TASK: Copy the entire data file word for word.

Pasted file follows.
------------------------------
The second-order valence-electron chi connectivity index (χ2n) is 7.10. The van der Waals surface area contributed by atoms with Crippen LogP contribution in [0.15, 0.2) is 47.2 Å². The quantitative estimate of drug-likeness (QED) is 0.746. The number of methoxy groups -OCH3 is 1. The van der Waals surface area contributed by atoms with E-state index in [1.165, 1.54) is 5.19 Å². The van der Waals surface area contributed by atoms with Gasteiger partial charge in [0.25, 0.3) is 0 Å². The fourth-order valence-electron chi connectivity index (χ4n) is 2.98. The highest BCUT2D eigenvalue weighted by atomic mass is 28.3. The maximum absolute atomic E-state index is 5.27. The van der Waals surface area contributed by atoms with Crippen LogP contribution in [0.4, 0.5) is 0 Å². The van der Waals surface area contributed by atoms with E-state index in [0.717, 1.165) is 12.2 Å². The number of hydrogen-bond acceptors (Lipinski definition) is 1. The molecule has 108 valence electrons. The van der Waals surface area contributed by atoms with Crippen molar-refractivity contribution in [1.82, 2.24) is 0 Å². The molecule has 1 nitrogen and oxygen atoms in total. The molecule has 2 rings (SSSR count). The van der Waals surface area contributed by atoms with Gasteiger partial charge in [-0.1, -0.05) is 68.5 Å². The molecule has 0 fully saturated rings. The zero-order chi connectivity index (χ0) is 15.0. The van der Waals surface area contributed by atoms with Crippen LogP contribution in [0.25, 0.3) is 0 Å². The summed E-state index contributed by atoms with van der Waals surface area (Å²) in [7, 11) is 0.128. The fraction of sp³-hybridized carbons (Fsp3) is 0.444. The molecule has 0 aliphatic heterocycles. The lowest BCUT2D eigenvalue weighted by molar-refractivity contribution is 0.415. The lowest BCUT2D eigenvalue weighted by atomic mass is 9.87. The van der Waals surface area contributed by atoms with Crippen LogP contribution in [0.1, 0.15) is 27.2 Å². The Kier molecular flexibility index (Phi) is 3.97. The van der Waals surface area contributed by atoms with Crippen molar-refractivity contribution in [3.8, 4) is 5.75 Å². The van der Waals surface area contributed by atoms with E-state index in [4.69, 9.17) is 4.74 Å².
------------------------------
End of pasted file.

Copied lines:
The second-order valence-electron chi connectivity index (χ2n) is 7.10. The van der Waals surface area contributed by atoms with Crippen LogP contribution in [0.15, 0.2) is 47.2 Å². The quantitative estimate of drug-likeness (QED) is 0.746. The number of methoxy groups -OCH3 is 1. The van der Waals surface area contributed by atoms with E-state index in [1.165, 1.54) is 5.19 Å². The van der Waals surface area contributed by atoms with Gasteiger partial charge in [0.25, 0.3) is 0 Å². The fourth-order valence-electron chi connectivity index (χ4n) is 2.98. The highest BCUT2D eigenvalue weighted by atomic mass is 28.3. The maximum absolute atomic E-state index is 5.27. The van der Waals surface area contributed by atoms with Crippen LogP contribution in [0.4, 0.5) is 0 Å². The van der Waals surface area contributed by atoms with E-state index in [0.717, 1.165) is 12.2 Å². The number of hydrogen-bond acceptors (Lipinski definition) is 1. The molecule has 108 valence electrons. The van der Waals surface area contributed by atoms with Crippen molar-refractivity contribution in [1.82, 2.24) is 0 Å². The molecule has 1 nitrogen and oxygen atoms in total. The molecule has 2 rings (SSSR count). The van der Waals surface area contributed by atoms with Gasteiger partial charge in [-0.1, -0.05) is 68.5 Å². The molecule has 0 fully saturated rings. The zero-order chi connectivity index (χ0) is 15.0. The van der Waals surface area contributed by atoms with Crippen LogP contribution in [0.25, 0.3) is 0 Å². The summed E-state index contributed by atoms with van der Waals surface area (Å²) in [7, 11) is 0.128. The fraction of sp³-hybridized carbons (Fsp3) is 0.444. The molecule has 0 aliphatic heterocycles. The lowest BCUT2D eigenvalue weighted by molar-refractivity contribution is 0.415. The lowest BCUT2D eigenvalue weighted by atomic mass is 9.87. The van der Waals surface area contributed by atoms with Crippen LogP contribution in [0.1, 0.15) is 27.2 Å². The Kier molecular flexibility index (Phi) is 3.97. The van der Waals surface area contributed by atoms with Crippen molar-refractivity contribution in [3.8, 4) is 5.75 Å². The van der Waals surface area contributed by atoms with E-state index in [4.69, 9.17) is 4.74 Å².